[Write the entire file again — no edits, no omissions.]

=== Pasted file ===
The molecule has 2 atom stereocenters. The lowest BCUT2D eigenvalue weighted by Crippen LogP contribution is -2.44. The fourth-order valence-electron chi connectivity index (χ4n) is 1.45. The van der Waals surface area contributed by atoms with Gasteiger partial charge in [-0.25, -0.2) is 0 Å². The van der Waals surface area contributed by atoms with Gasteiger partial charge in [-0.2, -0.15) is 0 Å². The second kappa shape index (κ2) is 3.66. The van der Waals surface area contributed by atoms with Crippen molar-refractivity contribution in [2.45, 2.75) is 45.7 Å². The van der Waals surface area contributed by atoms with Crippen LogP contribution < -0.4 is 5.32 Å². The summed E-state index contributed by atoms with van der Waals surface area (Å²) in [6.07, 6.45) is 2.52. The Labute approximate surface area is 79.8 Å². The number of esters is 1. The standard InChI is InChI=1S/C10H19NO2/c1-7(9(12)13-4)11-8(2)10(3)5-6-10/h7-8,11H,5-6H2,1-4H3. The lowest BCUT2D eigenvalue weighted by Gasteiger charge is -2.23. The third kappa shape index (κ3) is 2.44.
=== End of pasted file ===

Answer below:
The molecule has 2 atom stereocenters. The lowest BCUT2D eigenvalue weighted by Crippen LogP contribution is -2.44. The fourth-order valence-electron chi connectivity index (χ4n) is 1.45. The van der Waals surface area contributed by atoms with Gasteiger partial charge in [-0.25, -0.2) is 0 Å². The van der Waals surface area contributed by atoms with Gasteiger partial charge in [-0.2, -0.15) is 0 Å². The second kappa shape index (κ2) is 3.66. The van der Waals surface area contributed by atoms with Crippen molar-refractivity contribution in [2.45, 2.75) is 45.7 Å². The van der Waals surface area contributed by atoms with Crippen LogP contribution < -0.4 is 5.32 Å². The summed E-state index contributed by atoms with van der Waals surface area (Å²) in [6.07, 6.45) is 2.52. The Labute approximate surface area is 79.8 Å². The number of esters is 1. The standard InChI is InChI=1S/C10H19NO2/c1-7(9(12)13-4)11-8(2)10(3)5-6-10/h7-8,11H,5-6H2,1-4H3. The lowest BCUT2D eigenvalue weighted by Gasteiger charge is -2.23. The third kappa shape index (κ3) is 2.44.